Thursday, February 23, 2012

Hoppy Golden Solera Tasting

Hoppy Golden Solera with barrels in the background.
Having 115 gallons of souring beer split between two barrels in my basement is a bit of a risk. I mean even the best brewers blend their beer, and on occasion are forced to dump barrels. However, when I remember that it cost less than $250 to buy and fill each one, and that cost was split with my friend Nathan it doesn’t seem so bad. The fact that our two "group barrels" in his basement have had such a good track record provide additional reassurance. More than the money, it is the huge amount of time and effort it required to produce that volume of wort using our undersized gear that would be wasted if the two beers don’t turn out well.

The wine barrel golden sour was brewed about two years ago. Primary fermented in the barrel with Al's (pre-East Coast Yeast) Bugfarm III. After 20 months we pulled 20 gallons, refilling with similar wort. We plan to continue this periodically, essentially creating a single vessel solera which will evolve with each pull. For more information on solera, read Will Meyer's excellent article La M├ętodo Solera.

We split the beer from this first pull evenly four ways: plain, dry hopped, aged on elderflowers, and aged on Cabernet Sauvignon grapes. This resulted in about a case of the four varietals for each of us. I decided to do the tasting of the dry hopped (Hallertau Tradition) first since those hoppy aromas are already fading. Sadly I took most of my share of the dry hopped portion to serve on tap, but the keg immediately turned sharp and highly acetic despite the fact that I double purged with carbon dioxide.

Golden Solera - The Hoppy

Appearance – Looks like Pilsner Urquell, with a brilliantly clear, golden-yellow body. The stark white head is thin, but remains at that level until the beer is finished.

Smell – Big sour fruit, hard to pick out exactly what the fruit is… Plum? Pear? The hops add a nice herbal note, but it is secondary to the wild fruit. The hops were never as bold as I had hoped they would be, and they have faded a bit since it was bottled a few months ago. Luckily I don’t find faded European hops offensive like I do citrusy American hops. There is also just a hint of chalky aspirin.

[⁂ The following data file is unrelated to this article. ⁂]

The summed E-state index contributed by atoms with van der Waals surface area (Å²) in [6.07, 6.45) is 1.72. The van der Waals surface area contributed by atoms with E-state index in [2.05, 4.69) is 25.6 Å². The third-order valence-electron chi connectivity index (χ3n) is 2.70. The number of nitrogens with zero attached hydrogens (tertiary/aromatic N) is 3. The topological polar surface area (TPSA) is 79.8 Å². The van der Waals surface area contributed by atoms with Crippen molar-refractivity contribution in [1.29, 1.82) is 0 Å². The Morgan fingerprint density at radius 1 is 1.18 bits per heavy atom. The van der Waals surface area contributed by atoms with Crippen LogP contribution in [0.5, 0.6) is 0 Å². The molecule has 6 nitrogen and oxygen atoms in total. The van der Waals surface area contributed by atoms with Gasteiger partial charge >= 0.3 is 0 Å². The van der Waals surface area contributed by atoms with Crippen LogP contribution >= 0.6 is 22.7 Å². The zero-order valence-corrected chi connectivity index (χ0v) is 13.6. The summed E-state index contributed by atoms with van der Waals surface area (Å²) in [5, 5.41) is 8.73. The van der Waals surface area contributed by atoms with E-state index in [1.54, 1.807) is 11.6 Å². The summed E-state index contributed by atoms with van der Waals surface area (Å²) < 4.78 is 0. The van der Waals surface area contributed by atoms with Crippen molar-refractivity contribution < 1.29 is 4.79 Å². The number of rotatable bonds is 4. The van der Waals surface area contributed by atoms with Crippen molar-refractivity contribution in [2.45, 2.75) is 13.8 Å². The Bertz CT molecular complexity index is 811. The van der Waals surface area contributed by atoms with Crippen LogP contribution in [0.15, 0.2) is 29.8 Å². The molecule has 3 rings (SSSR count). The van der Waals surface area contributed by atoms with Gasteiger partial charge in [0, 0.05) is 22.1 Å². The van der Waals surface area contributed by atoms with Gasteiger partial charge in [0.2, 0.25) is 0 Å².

Taste – Solid lactic acid with some sharpness from acetic. It gets me right in the sides of the cheeks. The flavor is similar to the aroma, a complex blend of fruit and rustic farmyard funk. The flavor is more decidedly winey, with a big contribution from the red grape juice that once filled the barrel. The oak is subtle despite the 20 months in the barrel, spicy and nothing like the lumber many “aged on oak” beers end up with. There is still a touch of residual sweetness to help balance the sourness, but nothing like the really sweet/sour beers like Duchesse De Bourgogne.

Mouthfeel – Light body, with moderate carbonation. The carbonation could be slightly higher. Slight tannic roughness on my tongue from the oak. The acidity makes it seem fuller than it actually is.

Drinkability & Notes – Considering this was the first pull it will be interesting to see if the funkiness of the Brett is able to assert itself more in subsequent years. I would have liked more character from the nearly 4 oz of dry hops, but I think we probably loaded the hop bag too full to allow for adequate circulation.

11 comments:

Shawn said...

Unrelated to the whole brewing experience, but love the picture.